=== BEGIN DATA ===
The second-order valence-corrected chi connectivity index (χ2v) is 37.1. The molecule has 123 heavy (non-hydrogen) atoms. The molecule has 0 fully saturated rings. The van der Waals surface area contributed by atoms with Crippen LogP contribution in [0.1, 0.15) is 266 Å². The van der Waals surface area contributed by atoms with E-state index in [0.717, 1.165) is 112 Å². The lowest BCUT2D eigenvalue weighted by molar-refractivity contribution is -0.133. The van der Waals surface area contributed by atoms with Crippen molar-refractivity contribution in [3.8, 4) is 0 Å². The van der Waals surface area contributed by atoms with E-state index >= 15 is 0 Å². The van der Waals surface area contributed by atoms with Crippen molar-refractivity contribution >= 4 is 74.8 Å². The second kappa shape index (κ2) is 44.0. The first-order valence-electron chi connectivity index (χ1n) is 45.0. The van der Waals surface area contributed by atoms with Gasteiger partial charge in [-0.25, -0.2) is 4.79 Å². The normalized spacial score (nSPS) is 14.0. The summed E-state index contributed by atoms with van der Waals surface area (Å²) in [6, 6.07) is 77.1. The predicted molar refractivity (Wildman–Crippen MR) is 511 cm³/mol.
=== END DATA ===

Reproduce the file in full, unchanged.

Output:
The second-order valence-corrected chi connectivity index (χ2v) is 37.1. The molecule has 123 heavy (non-hydrogen) atoms. The molecule has 0 fully saturated rings. The van der Waals surface area contributed by atoms with Crippen LogP contribution in [0.1, 0.15) is 266 Å². The van der Waals surface area contributed by atoms with E-state index in [0.717, 1.165) is 112 Å². The lowest BCUT2D eigenvalue weighted by molar-refractivity contribution is -0.133. The van der Waals surface area contributed by atoms with Crippen molar-refractivity contribution in [3.8, 4) is 0 Å². The van der Waals surface area contributed by atoms with E-state index >= 15 is 0 Å². The van der Waals surface area contributed by atoms with Crippen molar-refractivity contribution >= 4 is 74.8 Å². The second kappa shape index (κ2) is 44.0. The first-order valence-electron chi connectivity index (χ1n) is 45.0. The van der Waals surface area contributed by atoms with Gasteiger partial charge in [-0.25, -0.2) is 4.79 Å². The normalized spacial score (nSPS) is 14.0. The summed E-state index contributed by atoms with van der Waals surface area (Å²) in [6, 6.07) is 77.1. The predicted molar refractivity (Wildman–Crippen MR) is 511 cm³/mol.